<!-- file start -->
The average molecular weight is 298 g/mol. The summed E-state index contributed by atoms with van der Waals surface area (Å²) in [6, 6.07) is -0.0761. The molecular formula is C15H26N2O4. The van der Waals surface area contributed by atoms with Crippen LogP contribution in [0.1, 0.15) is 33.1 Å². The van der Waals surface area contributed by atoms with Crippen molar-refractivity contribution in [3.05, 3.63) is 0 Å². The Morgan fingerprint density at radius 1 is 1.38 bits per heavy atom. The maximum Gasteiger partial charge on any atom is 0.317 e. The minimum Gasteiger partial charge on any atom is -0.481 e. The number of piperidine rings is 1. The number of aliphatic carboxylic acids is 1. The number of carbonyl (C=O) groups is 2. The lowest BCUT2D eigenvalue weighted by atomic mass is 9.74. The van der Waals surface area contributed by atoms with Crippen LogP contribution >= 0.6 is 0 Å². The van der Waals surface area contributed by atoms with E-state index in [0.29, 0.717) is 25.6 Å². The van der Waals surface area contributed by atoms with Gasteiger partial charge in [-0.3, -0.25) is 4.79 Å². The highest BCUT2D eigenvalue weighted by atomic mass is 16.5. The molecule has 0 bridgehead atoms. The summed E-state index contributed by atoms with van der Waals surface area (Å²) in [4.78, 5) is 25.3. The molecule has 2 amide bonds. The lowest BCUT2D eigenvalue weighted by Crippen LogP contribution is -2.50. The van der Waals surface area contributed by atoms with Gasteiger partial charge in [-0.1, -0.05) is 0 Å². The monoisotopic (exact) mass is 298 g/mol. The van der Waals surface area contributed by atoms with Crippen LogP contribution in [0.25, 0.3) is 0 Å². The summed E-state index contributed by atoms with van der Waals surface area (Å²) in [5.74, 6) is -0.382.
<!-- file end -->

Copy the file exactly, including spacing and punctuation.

The average molecular weight is 298 g/mol. The summed E-state index contributed by atoms with van der Waals surface area (Å²) in [6, 6.07) is -0.0761. The molecular formula is C15H26N2O4. The van der Waals surface area contributed by atoms with Crippen LogP contribution in [0.1, 0.15) is 33.1 Å². The van der Waals surface area contributed by atoms with Crippen molar-refractivity contribution in [3.05, 3.63) is 0 Å². The Morgan fingerprint density at radius 1 is 1.38 bits per heavy atom. The maximum Gasteiger partial charge on any atom is 0.317 e. The minimum Gasteiger partial charge on any atom is -0.481 e. The number of piperidine rings is 1. The number of aliphatic carboxylic acids is 1. The number of carbonyl (C=O) groups is 2. The lowest BCUT2D eigenvalue weighted by atomic mass is 9.74. The van der Waals surface area contributed by atoms with Crippen LogP contribution >= 0.6 is 0 Å². The van der Waals surface area contributed by atoms with E-state index in [0.29, 0.717) is 25.6 Å². The van der Waals surface area contributed by atoms with Gasteiger partial charge in [-0.3, -0.25) is 4.79 Å². The highest BCUT2D eigenvalue weighted by atomic mass is 16.5. The molecule has 0 bridgehead atoms. The summed E-state index contributed by atoms with van der Waals surface area (Å²) in [4.78, 5) is 25.3. The molecule has 2 amide bonds. The lowest BCUT2D eigenvalue weighted by Crippen LogP contribution is -2.50. The van der Waals surface area contributed by atoms with Gasteiger partial charge in [-0.1, -0.05) is 0 Å². The monoisotopic (exact) mass is 298 g/mol. The van der Waals surface area contributed by atoms with Crippen LogP contribution in [0.25, 0.3) is 0 Å². The summed E-state index contributed by atoms with van der Waals surface area (Å²) in [5.74, 6) is -0.382.